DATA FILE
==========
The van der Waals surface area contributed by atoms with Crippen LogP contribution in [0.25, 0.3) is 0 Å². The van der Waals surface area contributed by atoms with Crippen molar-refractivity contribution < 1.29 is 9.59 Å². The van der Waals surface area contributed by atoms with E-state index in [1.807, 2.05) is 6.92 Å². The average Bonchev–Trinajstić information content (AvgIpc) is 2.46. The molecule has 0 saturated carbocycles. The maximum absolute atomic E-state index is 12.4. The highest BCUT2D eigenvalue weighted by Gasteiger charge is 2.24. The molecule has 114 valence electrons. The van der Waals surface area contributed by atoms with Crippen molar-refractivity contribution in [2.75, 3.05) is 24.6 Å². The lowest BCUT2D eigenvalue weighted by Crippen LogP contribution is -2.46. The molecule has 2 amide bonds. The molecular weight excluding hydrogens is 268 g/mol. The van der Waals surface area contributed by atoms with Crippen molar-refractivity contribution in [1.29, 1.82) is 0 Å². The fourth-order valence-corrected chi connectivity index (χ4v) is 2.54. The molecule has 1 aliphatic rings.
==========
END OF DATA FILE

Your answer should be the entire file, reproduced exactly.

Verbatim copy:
The van der Waals surface area contributed by atoms with Crippen LogP contribution in [0.25, 0.3) is 0 Å². The van der Waals surface area contributed by atoms with Crippen molar-refractivity contribution < 1.29 is 9.59 Å². The van der Waals surface area contributed by atoms with E-state index in [1.807, 2.05) is 6.92 Å². The average Bonchev–Trinajstić information content (AvgIpc) is 2.46. The molecule has 0 saturated carbocycles. The maximum absolute atomic E-state index is 12.4. The highest BCUT2D eigenvalue weighted by Gasteiger charge is 2.24. The molecule has 114 valence electrons. The van der Waals surface area contributed by atoms with Crippen molar-refractivity contribution in [2.75, 3.05) is 24.6 Å². The lowest BCUT2D eigenvalue weighted by Crippen LogP contribution is -2.46. The molecule has 2 amide bonds. The molecular weight excluding hydrogens is 268 g/mol. The van der Waals surface area contributed by atoms with Crippen molar-refractivity contribution in [1.29, 1.82) is 0 Å². The fourth-order valence-corrected chi connectivity index (χ4v) is 2.54. The molecule has 1 aliphatic rings.